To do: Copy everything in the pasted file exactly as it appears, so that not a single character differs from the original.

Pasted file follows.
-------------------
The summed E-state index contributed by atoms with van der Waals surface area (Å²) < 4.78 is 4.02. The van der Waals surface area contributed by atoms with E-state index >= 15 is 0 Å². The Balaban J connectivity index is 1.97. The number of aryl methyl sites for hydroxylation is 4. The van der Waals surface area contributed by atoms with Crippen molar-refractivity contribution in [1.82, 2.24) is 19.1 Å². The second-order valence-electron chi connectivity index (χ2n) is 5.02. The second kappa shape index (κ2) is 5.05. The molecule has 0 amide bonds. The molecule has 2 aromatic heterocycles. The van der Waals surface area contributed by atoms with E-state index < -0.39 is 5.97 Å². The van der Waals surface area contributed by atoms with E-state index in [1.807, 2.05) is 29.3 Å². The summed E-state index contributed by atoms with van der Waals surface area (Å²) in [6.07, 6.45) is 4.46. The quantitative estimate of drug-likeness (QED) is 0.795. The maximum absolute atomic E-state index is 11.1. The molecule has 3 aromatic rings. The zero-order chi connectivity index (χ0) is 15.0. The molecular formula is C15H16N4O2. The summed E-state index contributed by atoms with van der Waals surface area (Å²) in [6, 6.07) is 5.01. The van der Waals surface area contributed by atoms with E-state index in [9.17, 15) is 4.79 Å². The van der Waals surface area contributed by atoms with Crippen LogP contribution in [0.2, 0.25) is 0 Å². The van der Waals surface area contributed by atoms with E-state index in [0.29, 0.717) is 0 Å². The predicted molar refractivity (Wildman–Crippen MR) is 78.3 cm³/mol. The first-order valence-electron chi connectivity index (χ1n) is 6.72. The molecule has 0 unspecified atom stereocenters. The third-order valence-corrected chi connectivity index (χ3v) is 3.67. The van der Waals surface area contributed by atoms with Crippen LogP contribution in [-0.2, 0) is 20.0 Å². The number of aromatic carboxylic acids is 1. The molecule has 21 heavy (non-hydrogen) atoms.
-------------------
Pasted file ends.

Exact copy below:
The summed E-state index contributed by atoms with van der Waals surface area (Å²) < 4.78 is 4.02. The van der Waals surface area contributed by atoms with E-state index >= 15 is 0 Å². The Balaban J connectivity index is 1.97. The number of aryl methyl sites for hydroxylation is 4. The van der Waals surface area contributed by atoms with Crippen molar-refractivity contribution in [1.82, 2.24) is 19.1 Å². The second-order valence-electron chi connectivity index (χ2n) is 5.02. The second kappa shape index (κ2) is 5.05. The molecule has 0 amide bonds. The molecule has 2 aromatic heterocycles. The van der Waals surface area contributed by atoms with E-state index < -0.39 is 5.97 Å². The van der Waals surface area contributed by atoms with E-state index in [1.807, 2.05) is 29.3 Å². The summed E-state index contributed by atoms with van der Waals surface area (Å²) in [6.07, 6.45) is 4.46. The quantitative estimate of drug-likeness (QED) is 0.795. The maximum absolute atomic E-state index is 11.1. The molecule has 3 aromatic rings. The zero-order chi connectivity index (χ0) is 15.0. The molecular formula is C15H16N4O2. The summed E-state index contributed by atoms with van der Waals surface area (Å²) in [6, 6.07) is 5.01. The van der Waals surface area contributed by atoms with E-state index in [9.17, 15) is 4.79 Å². The van der Waals surface area contributed by atoms with Crippen LogP contribution in [0.2, 0.25) is 0 Å². The van der Waals surface area contributed by atoms with E-state index in [0.29, 0.717) is 0 Å². The predicted molar refractivity (Wildman–Crippen MR) is 78.3 cm³/mol. The first-order valence-electron chi connectivity index (χ1n) is 6.72. The molecule has 0 unspecified atom stereocenters. The third-order valence-corrected chi connectivity index (χ3v) is 3.67. The van der Waals surface area contributed by atoms with Crippen LogP contribution in [-0.2, 0) is 20.0 Å². The number of aromatic carboxylic acids is 1. The molecule has 21 heavy (non-hydrogen) atoms.